The Sweet Life

by Maria Theresa Maggi on October 23, 2020

"Low Tide Facing North," charcoal memory sketch by Maria Theresa Maggi

“Low Tide Facing North,” charcoal memory sketch by Maria Theresa Maggi

Tuesday mornings, as early as possible, are the most solitary and quiet times on the beach. It reminds me that while I’d be hard pressed to say our beach is ever actually crowded because it’s nothing like popular beaches in California, Hawaii or Florida, on Tuesday mornings, especially as Winter approaches, it’s a pretty good bet that if the tide is low enough Cotton and I will have a wide open field of  sand for him to run and play on. It reminds me that before the pandemic anyway, Tuesday was also the most common “day of rest” for coastal businesses, who would close their doors on that day after the rush of weekend visitors. The descent down the steps to the expanse of sand before us is one of joyful release and we both enjoy it, as evidenced by these photos a neighbor took of us playing a while back for a “something in motion” assignment in her photography class.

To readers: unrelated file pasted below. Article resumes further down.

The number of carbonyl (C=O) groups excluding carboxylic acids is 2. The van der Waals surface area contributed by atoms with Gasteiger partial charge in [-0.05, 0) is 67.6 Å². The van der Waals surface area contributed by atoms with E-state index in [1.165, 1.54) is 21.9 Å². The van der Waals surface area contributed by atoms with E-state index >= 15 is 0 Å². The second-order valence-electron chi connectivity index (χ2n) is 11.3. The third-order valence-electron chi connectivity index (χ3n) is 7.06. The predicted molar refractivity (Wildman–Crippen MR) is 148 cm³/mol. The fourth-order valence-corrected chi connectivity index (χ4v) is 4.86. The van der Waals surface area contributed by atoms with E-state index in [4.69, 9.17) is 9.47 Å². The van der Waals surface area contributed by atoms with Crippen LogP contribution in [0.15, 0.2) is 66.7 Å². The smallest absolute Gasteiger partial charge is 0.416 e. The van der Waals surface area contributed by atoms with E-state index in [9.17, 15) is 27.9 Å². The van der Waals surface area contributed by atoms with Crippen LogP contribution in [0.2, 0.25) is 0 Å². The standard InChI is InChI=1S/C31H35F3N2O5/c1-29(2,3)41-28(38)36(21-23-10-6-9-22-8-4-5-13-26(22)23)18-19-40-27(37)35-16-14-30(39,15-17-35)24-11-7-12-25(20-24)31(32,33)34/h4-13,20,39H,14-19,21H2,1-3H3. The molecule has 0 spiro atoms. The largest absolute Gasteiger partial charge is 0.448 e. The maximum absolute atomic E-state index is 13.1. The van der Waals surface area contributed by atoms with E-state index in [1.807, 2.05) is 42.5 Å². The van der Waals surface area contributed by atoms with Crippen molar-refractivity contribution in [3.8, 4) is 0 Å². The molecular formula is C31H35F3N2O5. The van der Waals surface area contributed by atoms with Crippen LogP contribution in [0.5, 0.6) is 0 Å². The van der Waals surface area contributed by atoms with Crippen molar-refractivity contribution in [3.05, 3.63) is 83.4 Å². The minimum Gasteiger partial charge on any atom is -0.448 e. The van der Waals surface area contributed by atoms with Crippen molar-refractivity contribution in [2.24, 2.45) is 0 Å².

This particular Tuesday morning, there was no one around close to us, but way up the beach I saw people small enough to look like specs as they wandered the edge of the tide. The view of people as tiny specks on the long stretches of sand at the edge of the roiling ocean is one that humbles me.  It  compels me to feel benevolent toward our predicaments as humans, and even potentially tenderhearted toward those whose beliefs stupify and astound me (like the ones who insist the thus far not to be found parents of the 545 children who were separated from them at the border are somehow themselves to blame by trying to save their lives in the first place), because it reminds me how truly vulnerable all of us are, and that some of us choose fearful ways of addressing that vulnerability, hiding it by demonizing others as the cause. Everyone on the edge of the water, made so small by its vastness, is in a state of wandering, reflection, or lost in looking for a lovely stone or shell to take with them as a keepsake. At this distance I can’t see how old they are, how young, what color their skin might be. In a way it reminds me of what the astronauts describe about how it is to look back on our earth as a whole,  and see how beautiful it is, beyond the collection of countries and borders we reduce it to all too often. Tenderness toward people in general in this trying time, even if it has to be generated for me at a far distance, is a welcome feeling.